The AAFP has for years recognized that the complexities of our health care system, especially the difficulties posed by documentation and other administrative burdens, greatly increase stress on family physicians and have increased the rate of physician burnout. The Academy is dedicated to influencing improvements in the system while at the same time focusing on supporting family physicians in the stressful environments they encounter.
Enter Physician Health First, an AAFP initiative created to help FPs address burnout and find ways to improve their well-being. Formally launched during the 2017 Family Medicine Experience in San Antonio, the first step in rolling out the initiative was to introduce members to an online portal designed, according to Clif Knight, M.D., the AAFP's senior vice president for education, to "inspire, energize and motivate" family physicians to assess their well-being, as well as to provide them the resources they need to address their risk of burnout.
Among those resources is a Well-being Planner the AAFP unveiled last year that allows members to set well-being goals, track and measure their progress, and create a personalized list of helpful resources. Also last year, the AAFP held its first-ever Family Physician Health and Well-being Conference in Naples, Fla., with initial evaluation results indicating that the conference was exactly what many AAFP members had been looking for.
With so much going on in the physician well-being arena, it can be difficult to keep track of what the Academy has already achieved and what it has in store for 2019. To help with that, AAFP News spoke at length with Knight on the topic. Here's a recap of that discussion.
Q: What are some of the physician well-being resources that our members may not be aware of, but that they should know about?
A: Our Physician Health First portal is a great place for our members to start. The particular resources I'd recommend there are the Maslach Burnout Inventory (MBI) and the Well-being Planner, and there are multiple links to other resources you can access from the portal.
Two resources that I routinely recommend outside the Academy include the Clinician Well-Being Knowledge Hub(nam.edu) created by the National Academy of Medicine Action Collaborative on Clinician Well-Being and Resilience.(nam.edu) I serve as co-chair of the work group that developed the knowledge hub, which offers articles, research briefs and other materials -- including more than 100 AAFP resources -- that FPs can explore. The other is a set of resources available through the AMA called STEPS Forward(www.stepsforward.org) that have a lot of practice improvement strategies.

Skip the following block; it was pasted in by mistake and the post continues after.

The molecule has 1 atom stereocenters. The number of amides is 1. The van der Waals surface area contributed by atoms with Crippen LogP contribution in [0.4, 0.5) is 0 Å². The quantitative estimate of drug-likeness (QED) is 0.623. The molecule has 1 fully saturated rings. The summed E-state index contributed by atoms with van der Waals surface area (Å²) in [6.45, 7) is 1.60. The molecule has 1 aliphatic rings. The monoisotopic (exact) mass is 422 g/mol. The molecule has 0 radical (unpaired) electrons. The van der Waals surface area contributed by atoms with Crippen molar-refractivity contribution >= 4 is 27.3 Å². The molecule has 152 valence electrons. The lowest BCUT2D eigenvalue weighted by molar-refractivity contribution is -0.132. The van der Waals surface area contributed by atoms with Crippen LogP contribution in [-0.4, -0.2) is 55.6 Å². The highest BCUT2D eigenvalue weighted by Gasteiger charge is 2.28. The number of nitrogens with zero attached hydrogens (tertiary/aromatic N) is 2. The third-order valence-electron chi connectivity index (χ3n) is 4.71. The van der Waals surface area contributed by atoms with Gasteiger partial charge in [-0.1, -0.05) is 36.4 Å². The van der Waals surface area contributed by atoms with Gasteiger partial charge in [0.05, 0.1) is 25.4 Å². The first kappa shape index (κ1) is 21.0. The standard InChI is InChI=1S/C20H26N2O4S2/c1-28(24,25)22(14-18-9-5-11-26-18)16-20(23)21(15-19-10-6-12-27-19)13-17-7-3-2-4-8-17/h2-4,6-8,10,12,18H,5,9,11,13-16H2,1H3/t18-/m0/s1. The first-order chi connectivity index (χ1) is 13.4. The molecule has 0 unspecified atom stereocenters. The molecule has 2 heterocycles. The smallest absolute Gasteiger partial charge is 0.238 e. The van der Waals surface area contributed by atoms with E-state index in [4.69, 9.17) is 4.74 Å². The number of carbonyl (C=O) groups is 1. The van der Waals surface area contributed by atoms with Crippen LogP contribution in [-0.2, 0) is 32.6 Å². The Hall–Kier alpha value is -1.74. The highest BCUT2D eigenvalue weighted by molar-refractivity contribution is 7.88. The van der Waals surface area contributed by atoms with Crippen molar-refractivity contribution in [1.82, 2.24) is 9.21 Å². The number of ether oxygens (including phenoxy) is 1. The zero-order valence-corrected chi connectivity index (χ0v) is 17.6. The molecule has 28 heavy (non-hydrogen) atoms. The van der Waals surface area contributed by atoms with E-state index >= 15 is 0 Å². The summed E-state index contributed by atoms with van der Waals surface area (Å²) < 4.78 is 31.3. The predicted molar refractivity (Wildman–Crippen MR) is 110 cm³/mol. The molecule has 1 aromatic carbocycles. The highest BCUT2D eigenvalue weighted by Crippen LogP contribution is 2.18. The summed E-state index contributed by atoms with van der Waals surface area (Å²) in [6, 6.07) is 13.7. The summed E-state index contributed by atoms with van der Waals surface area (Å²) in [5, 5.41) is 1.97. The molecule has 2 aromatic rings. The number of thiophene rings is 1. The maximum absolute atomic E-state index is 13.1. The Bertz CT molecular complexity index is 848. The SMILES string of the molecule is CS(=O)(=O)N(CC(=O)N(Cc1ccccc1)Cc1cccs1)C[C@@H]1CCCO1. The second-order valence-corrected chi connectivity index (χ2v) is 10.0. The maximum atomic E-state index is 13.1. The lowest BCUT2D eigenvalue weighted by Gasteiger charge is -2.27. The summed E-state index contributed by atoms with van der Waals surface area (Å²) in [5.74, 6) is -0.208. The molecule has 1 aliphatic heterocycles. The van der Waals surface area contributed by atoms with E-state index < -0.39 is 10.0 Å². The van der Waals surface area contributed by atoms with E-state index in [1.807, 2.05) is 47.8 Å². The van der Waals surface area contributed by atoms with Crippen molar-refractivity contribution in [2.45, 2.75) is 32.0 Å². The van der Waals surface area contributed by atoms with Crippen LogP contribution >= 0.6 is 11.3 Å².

Q: The AAFP held its first physician well-being conference this past April in Florida. What kind of feedback did you get from attendees?
A: The reaction was uniformly positive. Ninety-eight percent of those who completed the evaluation of the conference rated it as excellent or above average, with 71 percent calling it excellent. The other 2 percent rated it as average. Those numbers are relatively unheard of.
We also asked attendees if they would plan to attend a conference like this on a yearly basis, and 50 percent said this was a conference they would plan to go to every year. In terms of verbal comments that I heard, many of the attendees said they plan to bring colleagues to next year's program. The attendees want other physicians to hear and learn the same things they heard.
Another thing people appreciated was the fact that they spent time with other FPs struggling with the same issues. They really appreciated the sort of shared experiences that the other attendees had and talked about. It made them feel like they weren't alone in experiencing this.
Our conference was deliberately focused on family physicians and very focused on providing practical solutions. I think that many of the other events that I've seen have, for lack of a better term, been a bit more academic rather than teaching the practical skills. Our conference really was designed so that people could go back home with a personalized plan of what they were going to do to address not only personal habits but also improvements in their practice to put a higher priority on well-being.
Q: What can you tell us about the 2019 well-being conference in Phoenix coming up in June?
A: The 2018 conference had three tracks: personal skills, practice improvement and organizational improvement. That will be the same format for 2019.
The conference chair for 2018, Mark Greenawald, M.D., will also be the conference chair for 2019, and we'll have a mix of returning faculty and new faculty.
And there has already been some work on planning a conference for 2020, as well. We plan on continuing to have this conference annually.
Q: What else does the Academy have on tap?